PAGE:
Just One Breath: Will California Take Valley Fever as Seriously as Tobacco?

Published on
May 3, 2013

The subject line from the top editor was succinct:


I knew it had to be news related to valley fever, a story that the Reporting on Health Collaborative – our joint reporting effort by seven California news outlets -- has been reporting for months. Our stories have been breaking news and spurring action from policymakers at the CDC, in Washington and California political circles and now in a new realm: California’s prisons. Re gulators, it turned out, had ordered prison authorities to stop sending vulnerable prisoners to Central California to face a possible unintended second sentence – debilitating disease or even death from the disease.

As Joe Moore – a member of the Reporting on Health Collaborative – wrote for KVPR:

The federal receiver in charge of health care in California’s prisons is ordering the state to remove inmates from two Central Valley prisons who are especially at risk of contracting the fungal disease known as valley fever. The move affects about 40 percent of the inmate population at Avenal and Pleasant Valley State Prisons. Those affected include African Americans, Filipinos, inmates who are HIV positive, have compromised immune systems, or are pregnant or elderly.

The collaborative broke the story about the problems in the prisons last year. After pressing state officials for numbers, Rebecca Plevin and Yesenia Amaro documented the trends in cases of valley fever in the prisons and the costs to taxpayers. They were able to show that an estimated 200 inmates develop valley fever every year at a steep price.

California Correctional Health Care Services foots an annual bill of about $23 million for sending inmates with valley fever to hospitals outside the prison, guarding these patients, and for their antifungal treatments. That’s about what it costs to build a new school in Fresno County. Not included in that sum are the costs the state prison system racks up treating valley fever within the prison walls and the costs attributed to expensive, long-term care for patients with complications of valley fever, such as meningitis.

Plevin then returned to the topic to show the human costs of valley fever in prisons. In writing about prisoners you go in knowing that most of the public will have little sympathy for them. Trying to secure an interview with a prisoner through the state corrections system proved to be difficult, too.

With persistence, Plevin was able to capture the central question of whether an added punishment for a crime should be a chronic and sometimes painfully fatal disease. She wrote Valley Fever Turns Short Prison Terms Into Lifelong Penalties and focused on two inmates in particular, Kevin Walker and Gregory Edison. Both inmates were sent to prison for nonviolent drug crimes. Both now have valley fever that they will have to struggle with rest of their lives.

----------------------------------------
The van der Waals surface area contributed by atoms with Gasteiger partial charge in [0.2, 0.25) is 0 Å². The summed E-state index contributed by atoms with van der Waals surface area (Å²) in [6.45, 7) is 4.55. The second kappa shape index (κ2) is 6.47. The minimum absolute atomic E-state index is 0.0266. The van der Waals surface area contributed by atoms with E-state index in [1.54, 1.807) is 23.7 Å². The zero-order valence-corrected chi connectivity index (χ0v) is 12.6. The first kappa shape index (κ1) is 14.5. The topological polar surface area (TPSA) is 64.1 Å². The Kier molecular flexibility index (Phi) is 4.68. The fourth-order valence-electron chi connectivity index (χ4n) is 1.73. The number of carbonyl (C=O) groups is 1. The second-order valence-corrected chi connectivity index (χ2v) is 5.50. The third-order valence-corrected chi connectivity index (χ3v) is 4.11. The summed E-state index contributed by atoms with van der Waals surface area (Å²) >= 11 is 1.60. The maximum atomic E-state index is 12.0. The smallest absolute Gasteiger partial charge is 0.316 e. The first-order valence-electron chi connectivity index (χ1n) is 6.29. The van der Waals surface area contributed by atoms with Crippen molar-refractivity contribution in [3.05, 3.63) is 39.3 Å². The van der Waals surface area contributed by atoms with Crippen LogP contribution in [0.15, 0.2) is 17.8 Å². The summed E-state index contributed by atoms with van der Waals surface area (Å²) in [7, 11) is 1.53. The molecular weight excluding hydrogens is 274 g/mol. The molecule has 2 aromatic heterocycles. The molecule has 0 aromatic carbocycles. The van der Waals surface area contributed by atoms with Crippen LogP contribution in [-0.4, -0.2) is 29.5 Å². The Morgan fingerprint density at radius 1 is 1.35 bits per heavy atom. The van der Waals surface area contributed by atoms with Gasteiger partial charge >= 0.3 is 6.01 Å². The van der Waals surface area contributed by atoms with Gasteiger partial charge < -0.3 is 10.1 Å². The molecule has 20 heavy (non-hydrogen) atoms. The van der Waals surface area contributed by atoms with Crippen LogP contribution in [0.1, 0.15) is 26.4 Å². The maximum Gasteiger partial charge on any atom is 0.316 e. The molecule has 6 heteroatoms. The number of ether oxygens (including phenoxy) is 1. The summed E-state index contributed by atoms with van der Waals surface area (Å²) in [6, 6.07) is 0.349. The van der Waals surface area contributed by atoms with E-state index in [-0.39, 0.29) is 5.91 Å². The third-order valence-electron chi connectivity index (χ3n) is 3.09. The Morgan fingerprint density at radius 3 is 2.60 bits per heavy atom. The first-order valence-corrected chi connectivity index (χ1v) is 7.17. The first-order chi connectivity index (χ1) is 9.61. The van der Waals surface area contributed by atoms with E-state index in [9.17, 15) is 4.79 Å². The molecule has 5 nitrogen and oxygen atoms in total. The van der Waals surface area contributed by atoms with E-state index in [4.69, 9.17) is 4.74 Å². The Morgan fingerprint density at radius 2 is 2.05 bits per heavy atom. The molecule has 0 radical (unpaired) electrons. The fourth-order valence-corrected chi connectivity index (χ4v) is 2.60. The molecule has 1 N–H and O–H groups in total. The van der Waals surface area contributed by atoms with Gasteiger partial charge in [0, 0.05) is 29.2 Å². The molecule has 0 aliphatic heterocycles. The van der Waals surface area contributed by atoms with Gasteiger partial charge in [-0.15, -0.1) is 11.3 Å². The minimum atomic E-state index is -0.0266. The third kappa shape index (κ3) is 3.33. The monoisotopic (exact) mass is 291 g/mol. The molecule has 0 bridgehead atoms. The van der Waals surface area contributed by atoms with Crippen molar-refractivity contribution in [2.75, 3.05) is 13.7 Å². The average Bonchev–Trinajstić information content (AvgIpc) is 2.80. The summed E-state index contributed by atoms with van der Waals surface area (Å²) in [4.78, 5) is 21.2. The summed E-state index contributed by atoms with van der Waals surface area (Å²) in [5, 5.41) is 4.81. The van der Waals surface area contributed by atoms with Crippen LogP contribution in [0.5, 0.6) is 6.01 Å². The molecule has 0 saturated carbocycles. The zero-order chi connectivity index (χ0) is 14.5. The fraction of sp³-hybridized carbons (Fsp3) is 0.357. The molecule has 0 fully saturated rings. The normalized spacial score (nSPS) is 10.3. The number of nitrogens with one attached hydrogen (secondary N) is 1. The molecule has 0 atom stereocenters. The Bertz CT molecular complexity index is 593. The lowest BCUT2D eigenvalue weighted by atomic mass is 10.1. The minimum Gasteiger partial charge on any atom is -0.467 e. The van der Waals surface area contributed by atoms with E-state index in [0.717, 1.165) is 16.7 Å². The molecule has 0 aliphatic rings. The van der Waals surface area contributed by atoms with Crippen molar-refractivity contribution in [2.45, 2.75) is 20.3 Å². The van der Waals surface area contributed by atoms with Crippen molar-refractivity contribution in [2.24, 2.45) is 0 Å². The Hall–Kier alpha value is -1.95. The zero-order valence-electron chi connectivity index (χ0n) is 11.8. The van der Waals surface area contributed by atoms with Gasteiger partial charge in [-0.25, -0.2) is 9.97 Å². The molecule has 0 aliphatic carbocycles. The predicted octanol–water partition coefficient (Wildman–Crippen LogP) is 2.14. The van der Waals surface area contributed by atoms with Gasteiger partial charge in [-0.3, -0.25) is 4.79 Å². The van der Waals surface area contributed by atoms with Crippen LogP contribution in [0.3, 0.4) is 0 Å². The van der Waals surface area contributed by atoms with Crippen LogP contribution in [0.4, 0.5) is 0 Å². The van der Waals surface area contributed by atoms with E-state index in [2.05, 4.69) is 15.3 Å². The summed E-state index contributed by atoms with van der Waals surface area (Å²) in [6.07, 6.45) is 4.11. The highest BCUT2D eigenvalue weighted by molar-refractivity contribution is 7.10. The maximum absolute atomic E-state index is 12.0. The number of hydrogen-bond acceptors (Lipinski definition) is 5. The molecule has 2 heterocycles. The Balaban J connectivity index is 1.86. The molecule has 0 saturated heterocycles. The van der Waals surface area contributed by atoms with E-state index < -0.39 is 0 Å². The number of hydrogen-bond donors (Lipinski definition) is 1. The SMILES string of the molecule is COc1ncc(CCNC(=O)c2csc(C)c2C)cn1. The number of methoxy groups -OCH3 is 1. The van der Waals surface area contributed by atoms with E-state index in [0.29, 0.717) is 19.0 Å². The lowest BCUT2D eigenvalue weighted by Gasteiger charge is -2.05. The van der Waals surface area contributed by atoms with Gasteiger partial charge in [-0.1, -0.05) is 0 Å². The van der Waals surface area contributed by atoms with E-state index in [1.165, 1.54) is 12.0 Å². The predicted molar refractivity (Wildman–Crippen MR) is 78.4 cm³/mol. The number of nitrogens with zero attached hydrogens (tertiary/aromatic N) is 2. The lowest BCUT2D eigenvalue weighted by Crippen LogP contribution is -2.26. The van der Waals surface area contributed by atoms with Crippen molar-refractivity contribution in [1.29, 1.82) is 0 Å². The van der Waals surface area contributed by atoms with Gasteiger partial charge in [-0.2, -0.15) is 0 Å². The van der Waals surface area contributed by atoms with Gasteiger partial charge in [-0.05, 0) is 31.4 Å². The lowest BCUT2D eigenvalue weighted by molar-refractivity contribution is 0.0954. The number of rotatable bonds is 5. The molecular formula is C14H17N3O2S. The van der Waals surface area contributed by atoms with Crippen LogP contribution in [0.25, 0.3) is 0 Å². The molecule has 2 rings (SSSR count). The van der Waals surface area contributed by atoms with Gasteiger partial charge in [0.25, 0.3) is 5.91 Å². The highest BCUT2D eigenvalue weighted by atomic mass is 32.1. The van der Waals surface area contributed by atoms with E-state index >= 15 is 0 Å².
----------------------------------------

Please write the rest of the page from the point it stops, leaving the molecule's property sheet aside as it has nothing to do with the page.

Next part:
Experts also question whether it’s fair to house black inmates — such as Walker and Edison — in valley prisons, when medical studies have repeatedly found blacks are at increased risk for the serious, disseminated form of the disease. A 2012 study in the journal Emerging Infectious Diseases found the rate of hospitalization from disseminated cocci among blacks in California was 8.8 times higher than for whites.

A report from the state prison system does not provide details about cases of disseminated disease, like Walker’s, but it does acknowledge that black inmates died of the disease at disproportionate rates. Of the 27 state inmates who died of valley fever between 2006 and 2010, 18 — or 68 percent — were black, according to the report. The rate of death due to valley fever among blacks was twice that among non-black inmates.

So far, civil rights lawsuits over valley fever have gone nowhere. Now, with valley fever being treated as an imminent threat by the federal receiver for California prisons that might change. As Dr. Michael MacLean, Kings County’s health officer, explained to Plevin and Rachel Cook:

“If you’re sent to prison for car theft, you’re suppose to do your time and everything. You’re not suppose to die” because of where you are incarcerated.

In addition, Gov. Jerry Brown is supposed to present a plan soon to reduce prison overcrowding to a panel of federal judges. If he has no plan, he could be forced to stand trial. Taking an estimated 8,200 prisoners out of the San Joaquin Valley and finding new spots for them will only add to the pressure.

So, yes. This is big.

Because this means that one of the biggest, richest and most politically powerful states is going to have to take valley fever seriously. And, as we have seen with air pollution, tobacco use, and other public health concerns, when California starts setting policy on a topic, it can have a powerful effect nationally.

Image by Charlie Kaijo via Flickr